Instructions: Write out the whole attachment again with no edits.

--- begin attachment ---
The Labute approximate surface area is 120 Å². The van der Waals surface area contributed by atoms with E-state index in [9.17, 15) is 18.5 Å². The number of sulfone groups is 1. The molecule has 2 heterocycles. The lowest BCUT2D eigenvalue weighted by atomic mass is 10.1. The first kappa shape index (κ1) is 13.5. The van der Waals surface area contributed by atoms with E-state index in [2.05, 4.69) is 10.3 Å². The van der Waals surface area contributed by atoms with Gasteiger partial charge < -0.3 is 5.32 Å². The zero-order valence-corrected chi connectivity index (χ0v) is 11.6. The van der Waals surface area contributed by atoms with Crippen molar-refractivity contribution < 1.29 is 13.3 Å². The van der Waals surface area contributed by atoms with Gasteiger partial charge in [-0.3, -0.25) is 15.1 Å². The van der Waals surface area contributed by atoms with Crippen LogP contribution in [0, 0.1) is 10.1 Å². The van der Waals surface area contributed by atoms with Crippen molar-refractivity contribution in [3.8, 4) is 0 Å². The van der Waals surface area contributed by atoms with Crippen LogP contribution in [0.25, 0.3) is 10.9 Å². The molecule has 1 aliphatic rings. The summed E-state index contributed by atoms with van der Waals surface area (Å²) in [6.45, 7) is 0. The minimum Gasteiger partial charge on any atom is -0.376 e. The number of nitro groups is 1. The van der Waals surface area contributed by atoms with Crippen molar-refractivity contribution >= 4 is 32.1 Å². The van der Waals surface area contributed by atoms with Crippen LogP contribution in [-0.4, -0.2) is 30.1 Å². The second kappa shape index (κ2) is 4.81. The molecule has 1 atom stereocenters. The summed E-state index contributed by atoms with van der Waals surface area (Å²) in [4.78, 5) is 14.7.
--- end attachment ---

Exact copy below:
The Labute approximate surface area is 120 Å². The van der Waals surface area contributed by atoms with E-state index in [9.17, 15) is 18.5 Å². The number of sulfone groups is 1. The molecule has 2 heterocycles. The lowest BCUT2D eigenvalue weighted by atomic mass is 10.1. The first kappa shape index (κ1) is 13.5. The van der Waals surface area contributed by atoms with E-state index in [2.05, 4.69) is 10.3 Å². The van der Waals surface area contributed by atoms with Gasteiger partial charge < -0.3 is 5.32 Å². The zero-order valence-corrected chi connectivity index (χ0v) is 11.6. The van der Waals surface area contributed by atoms with Crippen molar-refractivity contribution < 1.29 is 13.3 Å². The van der Waals surface area contributed by atoms with Gasteiger partial charge in [-0.3, -0.25) is 15.1 Å². The van der Waals surface area contributed by atoms with Crippen LogP contribution in [0, 0.1) is 10.1 Å². The van der Waals surface area contributed by atoms with Crippen molar-refractivity contribution in [3.8, 4) is 0 Å². The van der Waals surface area contributed by atoms with Crippen LogP contribution in [0.25, 0.3) is 10.9 Å². The molecule has 1 aliphatic rings. The summed E-state index contributed by atoms with van der Waals surface area (Å²) in [6.45, 7) is 0. The minimum Gasteiger partial charge on any atom is -0.376 e. The number of nitro groups is 1. The van der Waals surface area contributed by atoms with Crippen molar-refractivity contribution >= 4 is 32.1 Å². The van der Waals surface area contributed by atoms with Crippen LogP contribution in [-0.4, -0.2) is 30.1 Å². The second kappa shape index (κ2) is 4.81. The molecule has 1 atom stereocenters. The summed E-state index contributed by atoms with van der Waals surface area (Å²) in [4.78, 5) is 14.7.